NEW YORK (GenomeWeb News) – A Harvard University cell biologist and cancer researcher told lawmakers on Monday that tightening budgets at the National Institutes of Health, if continued, could have “devastating” effects on new biomedical research fields, including genomics.
According to Joan Brugge, scaled back funding has already caused grants at the National Cancer Institute to decline between 24 to 29 percent, and has lowered success rates for initial investigators to 5 percent.
Brugge, testifying Monday before the US Senate Appropriations Labor-Health and Human Services Committeem said that declining federal funds for biomedical research makes it harder for researchers in cutting-edge fields to get funding, eats into a quarter of existing grants, and lowers the chance that young scientists will get the support they need to fuel their research and careers.
Brugge, who is head of the Department of Cell Biology at Harvard Medical School, expressed “profound concerns” about how this situation has damaged cancer research in particular — her field of interest.
The NCI runs an Office of Cancer Genomics, which oversees programs such as The Cancer Genome Atlas, the NIH Mammalian Gene Collection, the Cancer Genome Anatomy Project, and the Cancer Genetic Markers of Susceptibility program.
She spoke at a hearing in which representatives of major US told lawmakers of the importance of new research, and of the pain being felt due to weak funding.
“Four years of flat funding [at the NIH] have had a devastating impact on the trajectory of cancer research,” Brugge told the committee.
Brugge was referring to the fiscal years between 2003 and 2007, when NIH funding declined dropped 8.3 percent after adjusted for biomedical inflation.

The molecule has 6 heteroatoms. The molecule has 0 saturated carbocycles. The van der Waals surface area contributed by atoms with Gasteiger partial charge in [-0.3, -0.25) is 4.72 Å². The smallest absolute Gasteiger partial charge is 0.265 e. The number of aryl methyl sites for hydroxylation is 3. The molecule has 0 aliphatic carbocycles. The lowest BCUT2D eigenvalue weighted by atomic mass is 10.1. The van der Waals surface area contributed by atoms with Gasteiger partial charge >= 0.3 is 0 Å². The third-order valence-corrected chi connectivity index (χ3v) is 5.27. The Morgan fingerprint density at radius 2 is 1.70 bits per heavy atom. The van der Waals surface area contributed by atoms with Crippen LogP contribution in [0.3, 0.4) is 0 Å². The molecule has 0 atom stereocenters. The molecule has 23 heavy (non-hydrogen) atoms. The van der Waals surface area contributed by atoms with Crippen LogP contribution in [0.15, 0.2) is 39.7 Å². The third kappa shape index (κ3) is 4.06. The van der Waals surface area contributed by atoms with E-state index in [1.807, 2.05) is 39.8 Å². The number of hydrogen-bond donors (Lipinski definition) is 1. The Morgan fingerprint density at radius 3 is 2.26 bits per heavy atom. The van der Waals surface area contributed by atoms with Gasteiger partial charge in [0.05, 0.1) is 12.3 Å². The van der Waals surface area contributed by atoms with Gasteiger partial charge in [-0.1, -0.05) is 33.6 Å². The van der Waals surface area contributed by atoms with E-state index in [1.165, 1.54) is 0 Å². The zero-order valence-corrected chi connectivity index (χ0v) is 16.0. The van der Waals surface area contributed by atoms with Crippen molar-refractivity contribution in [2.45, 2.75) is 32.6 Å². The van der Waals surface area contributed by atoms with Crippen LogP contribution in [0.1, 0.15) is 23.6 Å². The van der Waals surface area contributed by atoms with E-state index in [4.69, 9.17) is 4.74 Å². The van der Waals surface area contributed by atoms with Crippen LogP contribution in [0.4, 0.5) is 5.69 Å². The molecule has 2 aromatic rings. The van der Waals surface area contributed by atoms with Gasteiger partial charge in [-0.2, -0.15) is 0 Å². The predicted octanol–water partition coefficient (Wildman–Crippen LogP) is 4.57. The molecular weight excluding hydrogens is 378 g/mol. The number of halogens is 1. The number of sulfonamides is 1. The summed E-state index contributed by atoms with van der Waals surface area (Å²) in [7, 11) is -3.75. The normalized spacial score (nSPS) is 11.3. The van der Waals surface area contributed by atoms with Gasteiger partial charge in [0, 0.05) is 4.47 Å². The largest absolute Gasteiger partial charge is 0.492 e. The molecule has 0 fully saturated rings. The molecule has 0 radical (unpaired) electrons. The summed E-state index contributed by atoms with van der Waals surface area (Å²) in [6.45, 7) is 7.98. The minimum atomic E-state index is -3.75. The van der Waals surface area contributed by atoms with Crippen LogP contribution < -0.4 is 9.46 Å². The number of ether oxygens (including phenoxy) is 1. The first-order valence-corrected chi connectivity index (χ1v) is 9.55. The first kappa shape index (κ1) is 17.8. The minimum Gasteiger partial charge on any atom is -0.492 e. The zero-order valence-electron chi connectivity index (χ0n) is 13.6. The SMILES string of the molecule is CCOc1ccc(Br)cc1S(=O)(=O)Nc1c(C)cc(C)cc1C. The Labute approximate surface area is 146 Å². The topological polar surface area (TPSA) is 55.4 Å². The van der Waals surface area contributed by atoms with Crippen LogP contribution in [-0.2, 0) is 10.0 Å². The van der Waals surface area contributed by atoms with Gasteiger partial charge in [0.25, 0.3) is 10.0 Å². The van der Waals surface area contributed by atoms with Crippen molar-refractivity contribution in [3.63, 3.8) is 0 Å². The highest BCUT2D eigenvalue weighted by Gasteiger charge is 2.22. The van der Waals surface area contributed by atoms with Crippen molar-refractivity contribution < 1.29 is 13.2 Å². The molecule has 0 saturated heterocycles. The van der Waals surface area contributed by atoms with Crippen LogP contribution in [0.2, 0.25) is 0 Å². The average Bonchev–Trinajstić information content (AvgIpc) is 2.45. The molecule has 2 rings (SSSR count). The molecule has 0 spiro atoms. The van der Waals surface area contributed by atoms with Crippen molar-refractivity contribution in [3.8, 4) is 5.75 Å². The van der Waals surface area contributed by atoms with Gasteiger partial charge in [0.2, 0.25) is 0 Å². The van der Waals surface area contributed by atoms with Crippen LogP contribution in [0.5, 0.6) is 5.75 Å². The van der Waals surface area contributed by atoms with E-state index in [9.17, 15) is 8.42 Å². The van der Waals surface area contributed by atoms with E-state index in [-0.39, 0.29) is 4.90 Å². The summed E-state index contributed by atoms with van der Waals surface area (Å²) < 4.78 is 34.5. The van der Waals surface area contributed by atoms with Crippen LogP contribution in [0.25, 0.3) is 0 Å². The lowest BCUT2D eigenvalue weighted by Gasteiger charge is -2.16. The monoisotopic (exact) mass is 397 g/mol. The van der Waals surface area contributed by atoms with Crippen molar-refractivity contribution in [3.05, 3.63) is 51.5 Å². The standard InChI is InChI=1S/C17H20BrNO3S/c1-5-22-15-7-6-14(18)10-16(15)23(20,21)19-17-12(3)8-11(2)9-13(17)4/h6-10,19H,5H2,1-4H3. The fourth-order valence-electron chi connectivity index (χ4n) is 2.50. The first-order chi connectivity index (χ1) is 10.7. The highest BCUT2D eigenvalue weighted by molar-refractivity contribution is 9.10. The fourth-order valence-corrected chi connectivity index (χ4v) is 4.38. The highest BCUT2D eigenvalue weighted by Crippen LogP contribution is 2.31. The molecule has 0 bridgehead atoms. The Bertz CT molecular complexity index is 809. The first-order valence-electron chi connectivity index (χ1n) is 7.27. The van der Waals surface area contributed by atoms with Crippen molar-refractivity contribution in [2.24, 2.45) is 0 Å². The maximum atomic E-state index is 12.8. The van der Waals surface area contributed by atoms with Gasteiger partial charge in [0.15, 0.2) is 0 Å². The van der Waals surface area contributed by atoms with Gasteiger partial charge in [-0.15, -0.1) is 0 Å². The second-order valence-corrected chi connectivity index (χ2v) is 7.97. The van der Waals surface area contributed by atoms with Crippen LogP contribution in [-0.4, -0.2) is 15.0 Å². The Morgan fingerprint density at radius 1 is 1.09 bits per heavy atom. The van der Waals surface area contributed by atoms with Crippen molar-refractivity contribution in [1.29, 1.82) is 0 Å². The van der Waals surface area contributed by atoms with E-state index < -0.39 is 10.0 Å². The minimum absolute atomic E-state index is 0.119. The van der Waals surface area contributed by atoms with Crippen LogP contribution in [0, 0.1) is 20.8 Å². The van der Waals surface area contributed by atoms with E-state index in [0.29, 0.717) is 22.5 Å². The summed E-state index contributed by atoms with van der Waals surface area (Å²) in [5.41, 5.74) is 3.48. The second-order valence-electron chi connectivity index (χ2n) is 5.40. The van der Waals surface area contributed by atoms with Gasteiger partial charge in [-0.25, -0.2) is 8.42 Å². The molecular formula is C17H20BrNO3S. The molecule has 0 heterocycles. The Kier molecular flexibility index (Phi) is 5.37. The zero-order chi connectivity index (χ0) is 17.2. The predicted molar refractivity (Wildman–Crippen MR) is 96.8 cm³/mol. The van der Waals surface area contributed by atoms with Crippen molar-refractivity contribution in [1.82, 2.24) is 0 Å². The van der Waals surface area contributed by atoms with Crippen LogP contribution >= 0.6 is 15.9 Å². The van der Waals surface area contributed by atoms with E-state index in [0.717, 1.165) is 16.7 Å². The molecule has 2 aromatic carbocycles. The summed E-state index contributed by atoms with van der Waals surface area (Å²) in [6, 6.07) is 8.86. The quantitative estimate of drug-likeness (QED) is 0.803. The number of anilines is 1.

Success rates of grants can be misleading, Brugge said, because those reflect the first, second, and third submissions of a grant. According to Brugge, the eventual success rate for obtaining NIH grants is currently about 20 percent, but that rate gets cut in half for the first submissions.
Not only are fewer grants being accepted, but the size of “nearly every” grant has shrunk by an average of 24 to 29 percent at NCI, Brugge said.
Initial investigators have only a 5-percent success rate, Brugge said, signifying a trend that she believes will deter young scientists from pushing their research, which could stymie their careers.
Brugge told GenomeWeb News
after her testimony that she is “concerned about young people being discouraged to even enter science.”
Her remarks come just a month after the Federation of American Societies for Experimental Biology fiscal 2008 budget proposal for the NIH, claiming it “deal[s] harshly with our country’s premier medical research agency.
And FASEB’s remarks came one week after the group for the four primary federal bodies that support genomics and proteomics research.
One month earlier, the National Science Foundation found that inflation-adjusted federal funding going to the National Human Genome Research Institute and the Department of Energy’s Human Genome Project will likely to decline 1.5 percent in fiscal 2007 over fiscal 2006.
“A major theme” of the hearing “was that under these conditions what is affected most is funding for the most creative, risky grants,” Brugge said.